// initial vector
  cout << "Initial Vector: ";
  for (int i : num) {
    cout << i << " ";
  }

  // remove the last element
  num.pop_back();

  // final vector
  cout << "\nUpdated Vector: ";
  for (int i : num) {
    cout << i << " ";
  }
  
  return 0;
}

Output:

Initial Vector: 1 2 3 4 5 
Updated Vector: 1 2 3 4 

C++ Vector Iterator

Vector iterator is used to point to the memory address of a vector element. In certain aspects, they behave similarly to pointers in C++.

Syntax:

vector<T>::iterator iteratorName;

Initialize Vector Iterator

The begin() and end() functions can be used to initialize vector iterators.

begin() Function

The begin() function returns an iterator pointing to the vector’s first element.

vector<int> num = {1, 2, 3, 4, 5};
vector<int>::iterator iter;

// iter points to num[0]
iter = num.begin();

end() function

The end() function returns the theoretical element that follows the vector’s final member.

// iter points to the last element of num
iter = num.end() - 1;

Code Examples

Example 01:

#include <iostream>
#include <vector>
using namespace std;

int main() {
  vector<int> num {1, 2, 3, 4, 5};

  // declare iterator
  vector<int>::iterator iter;

  // initialize the iterator with the first element
  iter = num.begin();

  // print the vector element
  cout << "num[0] = " << *iter << endl;

  // iterator points to the 4th element
  iter = num.begin() + 3;
  cout << "num[3] = " << *iter << endl;

  // iterator points to the last element
  iter = num.end() - 1;
  cout << "num[4] = " << *iter;

  return 0;
}

Output:

num[0] = 1
num[3] = 4
num[4] = 5

Example 02: Iterate Through Vector Using Iterators

#include <iostream>
#include <vector>
using namespace std;

int main() {
  vector<int> num {1, 2, 3, 4, 5};

  // declare iterator
  vector<int>::iterator iter;

  // use iterator with for loop
  for (iter = num.begin(); iter != num.end(); ++iter) {
    cout << *iter << "  ";
  }

  return 0;
}

Output:

1  2  3  4  5

C++ Vector Functions

The vector header file in C++ contains a number of functions that may be used to perform various operations on a vector.

FunctionDescription
size()Returns the number of elements present in the vector
clear()Removes all the elements of the vector
front()Returns the first element of the vector
back()It returns the last element of the vector
empty()Returns 1 (true) if the vector is empty
capacity()Check the overall size of a vector

FAQs

C++ Vector vs Array

  1. Vector is a sequential container, whereas Array is a lower-level data structure.
  2. A Vector is shipped in the form of a template class in C++ with a parent as a Collection class. Whereas an Array is the lower level data structure with its own specific properties.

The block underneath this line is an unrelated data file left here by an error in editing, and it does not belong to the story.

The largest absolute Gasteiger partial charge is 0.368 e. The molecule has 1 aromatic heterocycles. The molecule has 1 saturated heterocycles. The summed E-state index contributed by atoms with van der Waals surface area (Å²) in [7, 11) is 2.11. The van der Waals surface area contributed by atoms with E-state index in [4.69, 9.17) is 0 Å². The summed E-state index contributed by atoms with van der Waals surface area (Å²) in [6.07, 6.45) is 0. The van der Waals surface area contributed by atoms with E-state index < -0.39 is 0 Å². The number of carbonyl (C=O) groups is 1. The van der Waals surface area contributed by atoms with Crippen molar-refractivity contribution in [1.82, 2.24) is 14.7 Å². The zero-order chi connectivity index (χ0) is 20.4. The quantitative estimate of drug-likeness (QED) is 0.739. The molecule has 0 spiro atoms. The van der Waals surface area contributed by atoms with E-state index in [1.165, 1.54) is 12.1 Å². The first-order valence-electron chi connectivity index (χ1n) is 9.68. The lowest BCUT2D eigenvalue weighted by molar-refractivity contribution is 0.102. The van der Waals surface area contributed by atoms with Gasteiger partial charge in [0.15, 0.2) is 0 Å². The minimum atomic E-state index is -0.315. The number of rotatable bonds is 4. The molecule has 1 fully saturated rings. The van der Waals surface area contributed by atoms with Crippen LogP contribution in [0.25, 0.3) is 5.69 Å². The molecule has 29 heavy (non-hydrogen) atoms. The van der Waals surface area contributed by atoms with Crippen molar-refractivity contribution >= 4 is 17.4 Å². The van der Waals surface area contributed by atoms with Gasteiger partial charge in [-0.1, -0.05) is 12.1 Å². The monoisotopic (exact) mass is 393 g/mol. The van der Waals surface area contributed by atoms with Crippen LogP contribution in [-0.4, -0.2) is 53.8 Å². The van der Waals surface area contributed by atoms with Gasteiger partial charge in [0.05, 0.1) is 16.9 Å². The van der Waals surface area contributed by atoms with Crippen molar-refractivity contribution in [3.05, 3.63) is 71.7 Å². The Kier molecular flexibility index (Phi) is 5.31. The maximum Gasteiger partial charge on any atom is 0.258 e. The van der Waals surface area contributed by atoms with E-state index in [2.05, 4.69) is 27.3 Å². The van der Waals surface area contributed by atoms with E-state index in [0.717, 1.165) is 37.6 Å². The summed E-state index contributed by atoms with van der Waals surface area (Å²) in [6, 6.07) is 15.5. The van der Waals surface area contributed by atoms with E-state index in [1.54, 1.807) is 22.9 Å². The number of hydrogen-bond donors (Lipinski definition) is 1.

3. Vector is not index-base and has functions & constructors. Whereas Arrays are index-based data structures with the lowest address provided to the first element. And the highest address is provided to the last element in the array.
  4. A Vector is dynamic in nature, i.e. its size automatically increases with more element insertion. Whereas Arrays are a fixed-size structure, once initialized, cannot be reset.
  5. Vector is better for frequent insertion and deletion. Whereas Arrays are much better suited for frequent access of elements scenario.

C++ Vector vs List

  1. The items in the Vector are synchronized because they are kept in contiguous memory regions. But the elements in the List are store randomly and connect to one another by links (points), hence they are non-synchronize.
  2. When it comes to insertion and deletion, Lists outperform Vectors because insertion/ deletion at any position takes the same amount of time and follows the same procedure of swapping pointers. Whereas insertion/ deletion in Vectors at the last position is simple (by default, it inserts/ deletes elements at the last) but in the middle or beginning requires traversing the entire array. Inserting a new element, and shifting the rest of the elements.
  3. Because the memory of the Vector is pre-allocate. If the memory becomes insufficient during insertion, fresh contiguous memory must be allocate and the elements must be shift. However, there is no issue of memory insufficiency in the List because the memory is allocate dynamically.
  4. One of the most significant advantages of Vector is that it is thread-safe, whereas List in C++ is not.

Conclusion

That’s all for this article, if you have any confusion contact us through our website or email us at [email protected] or by using LinkedIn

Suggested Articles:

  1. C++ Array [With Examples]